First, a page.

* This refers to the staff of the Chicago Unit being ‘undisciplined’, not the VADs
Miss Conyers, Matron-in-Chief, Australians, left by car for Rouen. This was arranged through the courtesy of Col. Dodson, as my car is out of repair. I gave her a letter of introduction to the DDMS Rouen, as the official notification of her arrival had not yet arrived, and telephoned to Miss Rannie, the Principal Matron, to let her know she was going to No.1 Australian General Hospital for a few days, asking her if time would permit during the present heavy work to shew her some of our Hospitals. She is also going to see her Paymaster about the Australian Allowances while working in our Hospitals. She pointed out that in Egypt everyone got 3/- a day Colonial Allowance, in addition to their Field Allowance, and that this was very much missed over here. I said that I had done what I could in this matter, in view of the increased expenses on all sides, but without success, and that officers drew allowances of their class to which we belonged, but which we were not allowed to draw, and that the decision was given in England, so that nothing more can be done here, I understand. Asked her whether I might increase the Staff of the Chicago Unit with some of her people temporarily. She had no objection so that this I did at once, thus releasing the Harvard 10, which were badly needed in their own unit.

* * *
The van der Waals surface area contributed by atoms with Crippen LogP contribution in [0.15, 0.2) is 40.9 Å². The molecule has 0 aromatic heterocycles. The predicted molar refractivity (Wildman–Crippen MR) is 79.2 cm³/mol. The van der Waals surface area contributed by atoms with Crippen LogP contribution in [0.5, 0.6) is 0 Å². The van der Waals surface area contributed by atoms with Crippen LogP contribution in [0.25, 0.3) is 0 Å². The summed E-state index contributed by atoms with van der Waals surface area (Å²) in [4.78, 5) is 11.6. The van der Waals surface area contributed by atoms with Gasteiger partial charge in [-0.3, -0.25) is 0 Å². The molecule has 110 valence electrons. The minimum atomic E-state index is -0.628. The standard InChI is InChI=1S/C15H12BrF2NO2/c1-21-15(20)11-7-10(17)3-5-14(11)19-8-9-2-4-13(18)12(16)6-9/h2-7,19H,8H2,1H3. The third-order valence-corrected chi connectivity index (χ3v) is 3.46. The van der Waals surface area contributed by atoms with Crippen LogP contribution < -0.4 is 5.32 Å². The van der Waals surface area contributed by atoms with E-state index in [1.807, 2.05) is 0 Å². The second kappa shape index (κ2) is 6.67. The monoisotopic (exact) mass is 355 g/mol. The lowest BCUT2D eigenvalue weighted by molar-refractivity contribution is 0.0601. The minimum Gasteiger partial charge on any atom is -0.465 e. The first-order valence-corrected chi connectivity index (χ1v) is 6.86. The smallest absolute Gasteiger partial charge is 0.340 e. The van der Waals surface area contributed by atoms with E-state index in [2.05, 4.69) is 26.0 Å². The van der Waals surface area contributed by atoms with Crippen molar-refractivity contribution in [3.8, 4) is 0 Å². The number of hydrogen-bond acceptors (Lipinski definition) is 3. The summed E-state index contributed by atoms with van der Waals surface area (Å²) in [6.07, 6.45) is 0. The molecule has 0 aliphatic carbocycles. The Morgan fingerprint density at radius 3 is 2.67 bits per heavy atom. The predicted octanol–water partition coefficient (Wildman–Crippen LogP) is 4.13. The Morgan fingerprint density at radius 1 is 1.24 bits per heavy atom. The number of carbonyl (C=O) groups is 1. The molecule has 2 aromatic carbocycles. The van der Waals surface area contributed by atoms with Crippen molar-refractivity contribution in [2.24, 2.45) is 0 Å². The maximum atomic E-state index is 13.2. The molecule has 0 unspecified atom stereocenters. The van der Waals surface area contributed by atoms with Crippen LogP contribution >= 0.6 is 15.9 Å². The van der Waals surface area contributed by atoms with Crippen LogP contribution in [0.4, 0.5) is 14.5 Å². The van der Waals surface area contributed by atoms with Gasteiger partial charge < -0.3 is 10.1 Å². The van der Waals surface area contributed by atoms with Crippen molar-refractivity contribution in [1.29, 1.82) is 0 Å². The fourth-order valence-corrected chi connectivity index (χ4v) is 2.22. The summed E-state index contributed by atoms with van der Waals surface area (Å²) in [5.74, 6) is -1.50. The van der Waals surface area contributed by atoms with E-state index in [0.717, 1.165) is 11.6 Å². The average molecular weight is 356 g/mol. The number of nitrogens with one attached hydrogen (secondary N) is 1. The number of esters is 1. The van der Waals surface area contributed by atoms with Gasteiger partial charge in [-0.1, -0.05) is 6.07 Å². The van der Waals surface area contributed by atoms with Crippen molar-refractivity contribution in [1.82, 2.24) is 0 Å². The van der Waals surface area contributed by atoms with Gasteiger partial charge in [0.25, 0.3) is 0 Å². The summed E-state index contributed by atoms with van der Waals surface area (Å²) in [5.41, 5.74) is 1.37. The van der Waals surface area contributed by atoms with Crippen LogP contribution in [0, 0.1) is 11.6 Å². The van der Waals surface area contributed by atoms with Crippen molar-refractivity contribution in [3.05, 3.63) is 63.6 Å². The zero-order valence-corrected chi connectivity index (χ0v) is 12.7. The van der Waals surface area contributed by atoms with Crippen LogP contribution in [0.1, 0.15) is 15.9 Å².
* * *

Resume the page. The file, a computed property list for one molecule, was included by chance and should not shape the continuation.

The Australian Voluntary Hospital is in the same plight. We have not yet heard whether the Staff has been taken on the Reserve. This Staff I have now increased to 42, from Australian Army Nurses. New Zealand Stationary Hospital opening at Amiens – no Nursing Staff. Wired GHQ for Staff and rang up as well and explained that there was a large number of New Zealand Nurses I knew at London, so they are wiring WO on the subject. Received official correspondence re Chicago Unit, now only 17 want to remain at completion of contract in August. Miss Patton the Matron and 4 others wishing to return. Out of the 17, 10 are British and 7 Americans. Sent a letter to all Barges, arranging that a Sister should go in the ambulance with any patient they are particularly anxious about, to the Hospital, and give all particulars to the Sister. Correspondence returned from DG re increase of Staff for Corn and Baltic Exchange. Considering the increase abnormal, correspondingly recommending 4 more nurses instead of 6 for the present at any rate. Staff asked for, for Highland Casualty Clearing Station. 17 Trained Nurses arrived – 10 to Etaples area, 4 Boulogne, 3 Treport. Wrote Matron-in-Chief thanking her for nurses, and saying work continuing excessive.